2) What I didn’t do on my holidays – My favourite part of this session was learning about the Oulipo, which you really must look up on Wikipedia! They were a group of mathematicians turned poets who believed you could apply mathematical structure to language. We wrote poems called Lipograms which miss out a vowel (or any letter), and univocal lipograms which only use one vowel! I have seen this before in the book “Eunoia” (this is the shortest word in the English language which uses all 5 vowels, and means “beautiful thinking”) by Christian Bök, in which every chapter uses only one vowel. It’s great fun and challenging to write! We also played N+7 where you choose a passage and replace every noun with the noun 7 entries down in the dictionary, resulting in such gems as “To be, or not to be – that is the quiche”, and “We are all in the gymnastics, but some of us are looking at the starlings.” My class LOVE N+7 and I read on their blogs that they have been playing it round at each others’ houses!

3) Dr Techlove – or how I learned to stop worrying and love the gadgets – I missed quite a bit of this session, ironically because I had left my phone at work and had to meet my friend at the local garage to pick it up. Gadgets eh! But there were some very good ideas about using technology such as Wordle, Prezi, etc to enhance poetry teaching. I have really loved using Moviemaker this term –  I will come onto this shortly!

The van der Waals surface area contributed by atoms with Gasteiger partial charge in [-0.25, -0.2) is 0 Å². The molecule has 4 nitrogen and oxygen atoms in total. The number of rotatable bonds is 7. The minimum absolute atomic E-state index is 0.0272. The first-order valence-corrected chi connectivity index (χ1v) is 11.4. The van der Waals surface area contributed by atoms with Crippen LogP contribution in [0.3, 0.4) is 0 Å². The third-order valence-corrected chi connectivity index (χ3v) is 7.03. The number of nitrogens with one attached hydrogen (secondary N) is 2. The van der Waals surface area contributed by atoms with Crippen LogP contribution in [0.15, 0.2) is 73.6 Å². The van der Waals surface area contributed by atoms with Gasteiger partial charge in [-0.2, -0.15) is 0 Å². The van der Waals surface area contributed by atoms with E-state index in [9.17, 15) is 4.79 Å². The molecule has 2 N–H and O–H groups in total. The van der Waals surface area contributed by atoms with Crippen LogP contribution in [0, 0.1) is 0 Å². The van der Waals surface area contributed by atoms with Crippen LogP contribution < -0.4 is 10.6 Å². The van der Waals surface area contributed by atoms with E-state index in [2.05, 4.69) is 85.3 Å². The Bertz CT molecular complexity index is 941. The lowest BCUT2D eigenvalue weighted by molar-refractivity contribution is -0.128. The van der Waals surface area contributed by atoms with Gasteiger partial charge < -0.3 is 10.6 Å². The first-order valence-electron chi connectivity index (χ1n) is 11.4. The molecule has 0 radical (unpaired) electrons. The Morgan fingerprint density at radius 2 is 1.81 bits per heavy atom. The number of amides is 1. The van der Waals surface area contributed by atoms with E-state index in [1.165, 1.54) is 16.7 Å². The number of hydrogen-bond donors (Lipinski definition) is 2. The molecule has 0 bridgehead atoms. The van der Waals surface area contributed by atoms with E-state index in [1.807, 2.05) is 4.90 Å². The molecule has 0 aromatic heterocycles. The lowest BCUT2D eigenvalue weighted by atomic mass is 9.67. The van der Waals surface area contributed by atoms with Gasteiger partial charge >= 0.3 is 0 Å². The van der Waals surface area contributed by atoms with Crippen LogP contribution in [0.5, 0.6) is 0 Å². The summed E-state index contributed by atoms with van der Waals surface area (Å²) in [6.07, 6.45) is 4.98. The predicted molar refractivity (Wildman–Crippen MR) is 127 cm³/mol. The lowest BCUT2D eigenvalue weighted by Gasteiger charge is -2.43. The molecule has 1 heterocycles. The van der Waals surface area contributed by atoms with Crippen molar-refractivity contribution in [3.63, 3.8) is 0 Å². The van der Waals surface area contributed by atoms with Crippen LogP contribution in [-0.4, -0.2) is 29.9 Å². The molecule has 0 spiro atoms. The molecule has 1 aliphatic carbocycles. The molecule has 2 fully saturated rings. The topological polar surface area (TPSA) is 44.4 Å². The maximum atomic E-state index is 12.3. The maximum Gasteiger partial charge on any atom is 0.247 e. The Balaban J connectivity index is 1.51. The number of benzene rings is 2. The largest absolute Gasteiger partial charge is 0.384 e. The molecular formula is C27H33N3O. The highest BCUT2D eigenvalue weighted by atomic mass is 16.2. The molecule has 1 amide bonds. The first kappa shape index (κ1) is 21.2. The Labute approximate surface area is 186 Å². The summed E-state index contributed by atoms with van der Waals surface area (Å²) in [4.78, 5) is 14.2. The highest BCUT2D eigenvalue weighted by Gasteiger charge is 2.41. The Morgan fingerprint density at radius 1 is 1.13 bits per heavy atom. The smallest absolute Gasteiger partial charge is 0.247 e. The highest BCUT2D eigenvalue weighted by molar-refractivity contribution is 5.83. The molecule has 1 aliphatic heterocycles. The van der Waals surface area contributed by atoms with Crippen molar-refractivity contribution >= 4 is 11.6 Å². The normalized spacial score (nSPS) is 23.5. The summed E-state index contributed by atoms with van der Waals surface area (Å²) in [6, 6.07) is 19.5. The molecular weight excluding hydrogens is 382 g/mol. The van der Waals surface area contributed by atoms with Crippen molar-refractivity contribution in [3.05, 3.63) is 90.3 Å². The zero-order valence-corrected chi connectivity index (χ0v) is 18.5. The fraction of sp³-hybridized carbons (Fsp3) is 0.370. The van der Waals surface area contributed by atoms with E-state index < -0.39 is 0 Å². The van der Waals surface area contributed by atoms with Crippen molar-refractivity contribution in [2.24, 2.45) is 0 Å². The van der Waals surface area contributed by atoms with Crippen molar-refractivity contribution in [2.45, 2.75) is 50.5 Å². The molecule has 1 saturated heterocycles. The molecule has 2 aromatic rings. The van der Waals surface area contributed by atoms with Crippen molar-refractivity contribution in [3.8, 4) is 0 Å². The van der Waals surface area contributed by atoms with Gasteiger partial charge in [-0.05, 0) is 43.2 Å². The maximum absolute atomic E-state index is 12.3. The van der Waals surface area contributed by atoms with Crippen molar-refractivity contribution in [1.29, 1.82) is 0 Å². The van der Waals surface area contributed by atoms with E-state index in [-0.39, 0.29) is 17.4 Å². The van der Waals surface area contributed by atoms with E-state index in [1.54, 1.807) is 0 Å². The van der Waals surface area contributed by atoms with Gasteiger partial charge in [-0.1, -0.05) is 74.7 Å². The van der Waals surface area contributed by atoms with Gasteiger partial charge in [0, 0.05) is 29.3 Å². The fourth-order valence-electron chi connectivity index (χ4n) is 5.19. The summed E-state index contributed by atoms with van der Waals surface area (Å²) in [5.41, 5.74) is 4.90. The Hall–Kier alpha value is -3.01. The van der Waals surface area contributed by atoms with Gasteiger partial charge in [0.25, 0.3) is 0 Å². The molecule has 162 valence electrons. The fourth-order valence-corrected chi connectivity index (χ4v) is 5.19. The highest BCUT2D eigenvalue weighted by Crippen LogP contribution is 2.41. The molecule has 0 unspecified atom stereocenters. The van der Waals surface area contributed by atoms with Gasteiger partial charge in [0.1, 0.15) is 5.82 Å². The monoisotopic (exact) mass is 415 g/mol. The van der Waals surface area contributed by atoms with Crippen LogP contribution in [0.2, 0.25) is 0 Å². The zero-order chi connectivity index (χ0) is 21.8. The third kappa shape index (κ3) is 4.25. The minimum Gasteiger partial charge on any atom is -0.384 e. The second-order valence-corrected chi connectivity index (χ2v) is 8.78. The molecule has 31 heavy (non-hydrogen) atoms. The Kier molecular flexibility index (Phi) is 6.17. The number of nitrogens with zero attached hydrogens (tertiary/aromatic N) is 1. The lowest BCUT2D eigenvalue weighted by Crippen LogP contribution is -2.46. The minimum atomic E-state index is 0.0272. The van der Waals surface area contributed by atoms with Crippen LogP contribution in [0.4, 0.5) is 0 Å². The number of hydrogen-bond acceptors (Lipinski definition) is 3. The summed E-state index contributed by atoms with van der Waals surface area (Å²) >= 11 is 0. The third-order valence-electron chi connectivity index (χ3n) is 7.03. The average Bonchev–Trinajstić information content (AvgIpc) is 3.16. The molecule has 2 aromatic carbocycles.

4) From typeface to chalkface – here we got to meet the two poets that we will be working with in class next term! We worked together to plan how they are going to work with my class in order to get them excited about poetry and creating lots of it. It’s going to involve performance, music, games, and lots of guerilla poetry tactics such as hiding poems around the school for people to find etc. Very exciting!

I really enjoyed the course – the only thing I would have changed is to have teachers working alongside poets all the way through, as I feel both sides would have had a lot to offer and share. This was the pilot project so I hope it returns next year and maybe this will happen!

The other great thing about the project is that we’ve had writers in the classroom. We had “Strangers and Canaries” early on in the first half term, learning about Norwich’s role as a City of Refuge, and then we had a session called “Letters to Europe.”

I have rarely seen children as highly motivated and enthused about a piece of work before! We wrote letters to Europe, imagining Europe personified and ourselves as refugees hoping to live in Europe. The children’s writing was fantastic, and we went on to record them reading out their poems and then fitting images to match their words using Moviemaker. It was a really rewarding and fantastic project, even more so because we could share their work with parents via the blog. So often these filmed pieces are only ever seen by the class then left to rot on the server. Not any more! The work was shared and enjoyed with the world!

So next term sees my class taking part in the “Well Versed” sessions in class with our two poets. I can’t wait!